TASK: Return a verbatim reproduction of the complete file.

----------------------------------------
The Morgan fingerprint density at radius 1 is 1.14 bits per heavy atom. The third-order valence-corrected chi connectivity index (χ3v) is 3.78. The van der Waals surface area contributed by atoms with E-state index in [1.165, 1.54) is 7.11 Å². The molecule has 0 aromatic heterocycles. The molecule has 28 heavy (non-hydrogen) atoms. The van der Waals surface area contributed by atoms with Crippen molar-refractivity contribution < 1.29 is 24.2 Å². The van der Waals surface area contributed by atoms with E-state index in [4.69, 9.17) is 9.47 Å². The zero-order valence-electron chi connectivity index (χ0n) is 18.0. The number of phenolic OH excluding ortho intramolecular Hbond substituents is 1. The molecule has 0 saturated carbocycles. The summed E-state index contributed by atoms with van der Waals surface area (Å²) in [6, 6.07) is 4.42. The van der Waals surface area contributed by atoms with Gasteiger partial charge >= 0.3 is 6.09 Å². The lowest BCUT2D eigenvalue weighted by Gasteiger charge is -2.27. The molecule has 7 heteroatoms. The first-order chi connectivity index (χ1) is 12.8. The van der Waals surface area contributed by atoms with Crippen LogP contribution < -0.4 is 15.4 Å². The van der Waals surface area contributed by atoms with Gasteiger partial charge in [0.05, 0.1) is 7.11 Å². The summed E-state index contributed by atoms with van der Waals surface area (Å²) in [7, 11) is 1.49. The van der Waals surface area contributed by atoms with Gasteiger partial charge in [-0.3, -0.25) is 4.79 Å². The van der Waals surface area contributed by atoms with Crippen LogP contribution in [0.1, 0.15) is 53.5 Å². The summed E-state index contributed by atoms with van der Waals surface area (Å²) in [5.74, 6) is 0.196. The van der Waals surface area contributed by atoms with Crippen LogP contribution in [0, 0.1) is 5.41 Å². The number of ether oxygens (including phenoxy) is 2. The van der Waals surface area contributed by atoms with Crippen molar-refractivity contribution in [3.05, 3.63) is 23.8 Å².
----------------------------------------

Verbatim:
The Morgan fingerprint density at radius 1 is 1.14 bits per heavy atom. The third-order valence-corrected chi connectivity index (χ3v) is 3.78. The van der Waals surface area contributed by atoms with E-state index in [1.165, 1.54) is 7.11 Å². The molecule has 0 aromatic heterocycles. The molecule has 28 heavy (non-hydrogen) atoms. The van der Waals surface area contributed by atoms with Crippen molar-refractivity contribution < 1.29 is 24.2 Å². The van der Waals surface area contributed by atoms with E-state index in [4.69, 9.17) is 9.47 Å². The zero-order valence-electron chi connectivity index (χ0n) is 18.0. The number of phenolic OH excluding ortho intramolecular Hbond substituents is 1. The molecule has 0 saturated carbocycles. The summed E-state index contributed by atoms with van der Waals surface area (Å²) in [6, 6.07) is 4.42. The van der Waals surface area contributed by atoms with Gasteiger partial charge >= 0.3 is 6.09 Å². The lowest BCUT2D eigenvalue weighted by Gasteiger charge is -2.27. The molecule has 7 heteroatoms. The first-order chi connectivity index (χ1) is 12.8. The van der Waals surface area contributed by atoms with Crippen LogP contribution < -0.4 is 15.4 Å². The van der Waals surface area contributed by atoms with Gasteiger partial charge in [0.05, 0.1) is 7.11 Å². The summed E-state index contributed by atoms with van der Waals surface area (Å²) in [7, 11) is 1.49. The van der Waals surface area contributed by atoms with Gasteiger partial charge in [-0.3, -0.25) is 4.79 Å². The van der Waals surface area contributed by atoms with Crippen LogP contribution in [0.1, 0.15) is 53.5 Å². The summed E-state index contributed by atoms with van der Waals surface area (Å²) in [5.74, 6) is 0.196. The van der Waals surface area contributed by atoms with Crippen LogP contribution in [0, 0.1) is 5.41 Å². The number of ether oxygens (including phenoxy) is 2. The van der Waals surface area contributed by atoms with Crippen molar-refractivity contribution in [3.05, 3.63) is 23.8 Å².